1235 Words  | 3 Pages

    Robin bring much-needed comic relief to this tragic play. Imitating Doctor Faustus’ actions unwittingly, this pair of ostlers illuminates Faustus’ misuse of power. They also reflect Faustus’ character by acting as his parallel self. Behind their clownish antics, Rafe and Robin highlight Faustus’ downfall and evil’s power through comic relief, parody, and parallel. According to the Neo-Classical view of tragedies, tragic action is the essence of the play; comic relief is often dismissed as mere

  • Emily Dickinson

    876 Words  | 2 Pages

    at the humor and sarcasm found in three of Dickinson’s poems, "Success Is Counted Sweetest", "I am Nobody", and "Some keep the Sabbath Going to Church", one can examine each poem show how Dickinson used humor and irony for the dual purposes of comic relief and to stress an idea or conclusion about her life and the environment in the each poem. Emily Dickinson was born in Amherst Massachusetts; a small farming town that had a college and a hat factory. There, she was raised in a strict Calvinist household

  • Asian American Stereotypes in Film

    1357 Words  | 3 Pages

    cinematography has been hardly flattering. Throughout the course of history Asians in film have been portrayed as evil or the "yellow peril" as described by others. If Asians are not being classified as evil in this picture then they are most likely the comic relief, with their lack of coordination or grasp of the English language. With these common stereotypes in place, it gives a white American viewer a sense or need to destroy this Asian villain or superiority over the comedic character portrayed in the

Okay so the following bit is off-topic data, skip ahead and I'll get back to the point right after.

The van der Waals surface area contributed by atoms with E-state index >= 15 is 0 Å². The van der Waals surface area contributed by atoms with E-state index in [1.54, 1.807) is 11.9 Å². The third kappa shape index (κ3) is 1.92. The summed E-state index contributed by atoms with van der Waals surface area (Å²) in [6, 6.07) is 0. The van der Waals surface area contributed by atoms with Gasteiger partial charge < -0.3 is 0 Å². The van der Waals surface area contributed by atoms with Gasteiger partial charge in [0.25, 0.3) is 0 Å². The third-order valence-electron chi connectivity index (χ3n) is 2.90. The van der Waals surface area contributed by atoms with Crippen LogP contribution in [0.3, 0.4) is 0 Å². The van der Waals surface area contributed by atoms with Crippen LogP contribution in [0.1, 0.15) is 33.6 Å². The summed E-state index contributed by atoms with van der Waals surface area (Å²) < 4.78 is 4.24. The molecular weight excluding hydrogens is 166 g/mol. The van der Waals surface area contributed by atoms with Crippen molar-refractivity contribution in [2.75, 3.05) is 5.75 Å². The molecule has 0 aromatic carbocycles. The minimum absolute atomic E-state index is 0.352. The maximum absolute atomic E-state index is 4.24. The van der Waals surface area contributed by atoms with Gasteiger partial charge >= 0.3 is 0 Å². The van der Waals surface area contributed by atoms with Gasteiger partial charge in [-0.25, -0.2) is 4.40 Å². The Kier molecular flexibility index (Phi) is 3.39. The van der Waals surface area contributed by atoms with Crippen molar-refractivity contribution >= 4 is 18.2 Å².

• shadow of a doubt

    715 Words  | 2 Pages

    when Uncle Charlie and Charlie are sitting in the bar, and makes the comment “I would die for a ring like this”; or the quiet, gentle neighbor Herb who is fascinated with the process of homicide and murder. It brings to the audience an immediate comic relief, but similar to all of Hitchcock, leaves an unsettling feeling of fear and suspense with the viewer. Shadow of a Doubt is a film that hits very close to home for me, primarily because of the small town feel very similar to Orono that I have grown

  • Reaction to Film Brainwashing 101

    740 Words  | 2 Pages

    in the style of Michael Moore. The film utilizes satire throughout – evidence the old “Popularity” instructional film where overdubbing is used. Interviews are presented offering only on side of the issue. Surprise attempts at interviewers for comic relief are sprung on unsuspecting university officials. Subtle visual effects, such as student Charles Mitchell sitting with an American flag blanket behind him are used. Ultimately, what happened in the editing process of ‘Brainwashing 101’ is a complete

  • Death as a Major Player in William Shakespeare's Romeo and Juliet